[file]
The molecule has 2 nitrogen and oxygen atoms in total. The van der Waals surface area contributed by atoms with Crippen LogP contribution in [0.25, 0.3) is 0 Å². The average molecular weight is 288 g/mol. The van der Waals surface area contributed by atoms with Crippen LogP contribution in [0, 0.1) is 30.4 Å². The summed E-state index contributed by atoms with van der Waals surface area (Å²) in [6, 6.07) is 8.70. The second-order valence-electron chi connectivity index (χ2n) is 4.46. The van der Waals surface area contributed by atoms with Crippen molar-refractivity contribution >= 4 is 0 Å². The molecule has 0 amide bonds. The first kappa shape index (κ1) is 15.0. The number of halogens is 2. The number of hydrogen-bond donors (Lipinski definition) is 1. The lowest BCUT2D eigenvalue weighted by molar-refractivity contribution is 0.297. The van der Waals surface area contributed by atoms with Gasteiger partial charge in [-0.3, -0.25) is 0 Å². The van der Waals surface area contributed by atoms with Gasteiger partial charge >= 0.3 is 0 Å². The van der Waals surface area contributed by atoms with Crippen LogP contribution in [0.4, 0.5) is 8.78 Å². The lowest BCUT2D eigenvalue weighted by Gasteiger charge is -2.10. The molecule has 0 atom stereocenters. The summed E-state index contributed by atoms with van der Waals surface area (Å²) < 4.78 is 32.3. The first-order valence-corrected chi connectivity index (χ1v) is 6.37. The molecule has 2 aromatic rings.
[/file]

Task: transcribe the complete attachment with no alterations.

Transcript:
The molecule has 2 nitrogen and oxygen atoms in total. The van der Waals surface area contributed by atoms with Crippen LogP contribution in [0.25, 0.3) is 0 Å². The average molecular weight is 288 g/mol. The van der Waals surface area contributed by atoms with Crippen LogP contribution in [0, 0.1) is 30.4 Å². The summed E-state index contributed by atoms with van der Waals surface area (Å²) in [6, 6.07) is 8.70. The second-order valence-electron chi connectivity index (χ2n) is 4.46. The van der Waals surface area contributed by atoms with Crippen molar-refractivity contribution >= 4 is 0 Å². The molecule has 0 amide bonds. The first kappa shape index (κ1) is 15.0. The number of halogens is 2. The number of hydrogen-bond donors (Lipinski definition) is 1. The lowest BCUT2D eigenvalue weighted by molar-refractivity contribution is 0.297. The van der Waals surface area contributed by atoms with Gasteiger partial charge in [-0.3, -0.25) is 0 Å². The van der Waals surface area contributed by atoms with Gasteiger partial charge >= 0.3 is 0 Å². The van der Waals surface area contributed by atoms with Crippen LogP contribution in [0.4, 0.5) is 8.78 Å². The lowest BCUT2D eigenvalue weighted by Gasteiger charge is -2.10. The molecule has 0 atom stereocenters. The summed E-state index contributed by atoms with van der Waals surface area (Å²) < 4.78 is 32.3. The first-order valence-corrected chi connectivity index (χ1v) is 6.37. The molecule has 2 aromatic rings.